Alex Jacobs, the Activities Director of CSG, said, “As a Catholic, the history of the Christian tradition is full of very good arguments for the existence of God, that I think that a lot of people don’t know about or don’t fully understand. I’ve heard people here at Trinity claim that it’s unreasonable to believe in God, and so we wanted to bring in Dr. Pruss because we think that a lot of people could benefit from hearing him talk about why it is reasonable to believe in God.”

Pruss has two PhDs, one in Mathematics from the University of British Columbia, and another in philosophy from the University of Pittsburgh. Pruss said that his background in mathematics is helpful in his theology. “[My degree] helps with seeing how all these infinities are handled. I think mathematics gives one the picture of how to reason in a precise way,” said Pruss.

Pruss focused on only one proof so that he could thoroughly explain the proof and his reasoning to the audience—a fully-packed lecture room on Trinity University’s campus. Before starting his lecture, he addressed the idea that it is unreasonable to believe in God.

“Some people think that believing in God is entirely based off of faith. They also believe that faith cannot be reasoned. This causes some people to believe that it is unreasonable to believe in God,” said Pruss. He explained how passages in the New Testament (Romans 1:20 and 1 Peter 3:15) encourages Christians to use logical reasoning in their own faith and when telling others about their faith.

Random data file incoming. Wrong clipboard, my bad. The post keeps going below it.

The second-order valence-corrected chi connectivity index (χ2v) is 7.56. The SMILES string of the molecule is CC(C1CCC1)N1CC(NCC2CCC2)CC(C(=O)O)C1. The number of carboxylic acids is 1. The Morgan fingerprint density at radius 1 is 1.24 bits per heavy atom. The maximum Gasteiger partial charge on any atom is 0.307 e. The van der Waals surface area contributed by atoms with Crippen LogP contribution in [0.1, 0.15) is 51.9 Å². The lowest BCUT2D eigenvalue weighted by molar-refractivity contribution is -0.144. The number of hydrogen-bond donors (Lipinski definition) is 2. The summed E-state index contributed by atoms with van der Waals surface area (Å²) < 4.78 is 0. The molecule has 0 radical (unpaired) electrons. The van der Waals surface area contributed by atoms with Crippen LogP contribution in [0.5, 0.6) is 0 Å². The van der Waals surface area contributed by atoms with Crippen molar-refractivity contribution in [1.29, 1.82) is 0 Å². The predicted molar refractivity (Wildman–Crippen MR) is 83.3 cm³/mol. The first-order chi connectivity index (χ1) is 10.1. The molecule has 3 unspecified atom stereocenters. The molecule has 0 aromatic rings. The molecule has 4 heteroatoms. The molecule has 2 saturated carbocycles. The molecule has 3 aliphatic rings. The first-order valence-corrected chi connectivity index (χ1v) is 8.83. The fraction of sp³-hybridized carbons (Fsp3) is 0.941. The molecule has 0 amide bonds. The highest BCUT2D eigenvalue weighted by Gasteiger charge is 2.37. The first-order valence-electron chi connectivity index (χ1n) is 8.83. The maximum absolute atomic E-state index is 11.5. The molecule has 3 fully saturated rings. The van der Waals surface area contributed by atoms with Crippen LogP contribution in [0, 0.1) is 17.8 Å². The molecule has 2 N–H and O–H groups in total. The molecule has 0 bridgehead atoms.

“Pruss approached his argument slightly differently than the approach taken by the typical theologian,” Blaise Fort, a senior student at Trinity who attended the lecture, said. “Most theologians go from the supernatural to the scientific to make this argument. Dr. Pruss explained the science and logic behind the proof, and then explained how that related to a supernatural being.”

Pruss approached his argument very methodically. He fully explained each step of the First Cause proof before moving on to the next set of ideas. His lecture was very easy to understand, even if the concepts were difficult.

While Pruss’s argument was laid out clearly, not everyone in the audience agreed with him or liked some of the things he had to say about the typical atheist argument. Alex Bradley, the founder and president of the Secular Student Alliance (SSA) at Trinity University, said, “There was at least one part where I felt misrepresented as an atheist, especially when Pruss said that an atheist argument is that some things have no explanation. I personally don’t believe that, I believe that we as a human species do not know the true cause of some things.”

CSG brought in Pruss to explain why it is reasonable to believe in God. They hoped that his lecture would have an effect on campus, or at least on those who came to his lecture, according to Jacobs. “[The effect on campus] is directly related to their openness to hear what he said. So, I think that if people were open to what he said, then it will have a big impact on them. The impact depends on how people respond tonight, and how they received his talk. At the very least, the next time someone tries to argue with me that God doesn’t exist, I can ask why they didn’t come to the lecture, which proved that He does,” said Jacobs.